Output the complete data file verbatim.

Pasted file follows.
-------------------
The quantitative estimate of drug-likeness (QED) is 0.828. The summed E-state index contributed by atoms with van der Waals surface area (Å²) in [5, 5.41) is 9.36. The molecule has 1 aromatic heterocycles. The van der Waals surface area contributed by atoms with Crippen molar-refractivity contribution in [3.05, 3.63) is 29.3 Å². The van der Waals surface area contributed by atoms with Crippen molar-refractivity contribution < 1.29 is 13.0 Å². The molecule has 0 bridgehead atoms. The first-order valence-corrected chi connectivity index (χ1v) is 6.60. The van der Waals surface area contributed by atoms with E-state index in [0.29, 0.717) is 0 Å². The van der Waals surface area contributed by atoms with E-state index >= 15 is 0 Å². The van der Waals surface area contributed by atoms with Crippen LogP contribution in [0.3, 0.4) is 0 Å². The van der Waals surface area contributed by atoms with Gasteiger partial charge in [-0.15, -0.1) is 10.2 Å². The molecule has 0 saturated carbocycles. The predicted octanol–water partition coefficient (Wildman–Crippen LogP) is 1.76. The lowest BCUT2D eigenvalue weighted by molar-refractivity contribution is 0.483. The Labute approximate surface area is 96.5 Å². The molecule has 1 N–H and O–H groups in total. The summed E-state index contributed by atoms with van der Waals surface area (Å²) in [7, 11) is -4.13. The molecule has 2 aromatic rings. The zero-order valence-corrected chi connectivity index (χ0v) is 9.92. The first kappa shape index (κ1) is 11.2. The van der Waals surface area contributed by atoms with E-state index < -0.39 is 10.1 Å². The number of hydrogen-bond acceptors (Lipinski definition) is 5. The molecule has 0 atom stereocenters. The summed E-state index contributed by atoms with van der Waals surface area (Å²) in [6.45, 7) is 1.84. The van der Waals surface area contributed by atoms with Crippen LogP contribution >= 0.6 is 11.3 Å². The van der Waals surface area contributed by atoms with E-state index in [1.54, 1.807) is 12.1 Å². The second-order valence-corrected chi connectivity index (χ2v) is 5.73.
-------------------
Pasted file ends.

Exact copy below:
The quantitative estimate of drug-likeness (QED) is 0.828. The summed E-state index contributed by atoms with van der Waals surface area (Å²) in [5, 5.41) is 9.36. The molecule has 1 aromatic heterocycles. The van der Waals surface area contributed by atoms with Crippen molar-refractivity contribution in [3.05, 3.63) is 29.3 Å². The van der Waals surface area contributed by atoms with Crippen molar-refractivity contribution < 1.29 is 13.0 Å². The molecule has 0 bridgehead atoms. The first-order valence-corrected chi connectivity index (χ1v) is 6.60. The van der Waals surface area contributed by atoms with E-state index in [0.29, 0.717) is 0 Å². The van der Waals surface area contributed by atoms with E-state index >= 15 is 0 Å². The van der Waals surface area contributed by atoms with Crippen LogP contribution in [0.3, 0.4) is 0 Å². The van der Waals surface area contributed by atoms with Gasteiger partial charge in [-0.15, -0.1) is 10.2 Å². The molecule has 0 saturated carbocycles. The predicted octanol–water partition coefficient (Wildman–Crippen LogP) is 1.76. The lowest BCUT2D eigenvalue weighted by molar-refractivity contribution is 0.483. The Labute approximate surface area is 96.5 Å². The molecule has 1 N–H and O–H groups in total. The summed E-state index contributed by atoms with van der Waals surface area (Å²) in [7, 11) is -4.13. The molecule has 2 aromatic rings. The zero-order valence-corrected chi connectivity index (χ0v) is 9.92. The first kappa shape index (κ1) is 11.2. The van der Waals surface area contributed by atoms with E-state index < -0.39 is 10.1 Å². The number of hydrogen-bond acceptors (Lipinski definition) is 5. The molecule has 0 atom stereocenters. The summed E-state index contributed by atoms with van der Waals surface area (Å²) in [6.45, 7) is 1.84. The van der Waals surface area contributed by atoms with Crippen LogP contribution >= 0.6 is 11.3 Å². The van der Waals surface area contributed by atoms with E-state index in [1.54, 1.807) is 12.1 Å². The second-order valence-corrected chi connectivity index (χ2v) is 5.73.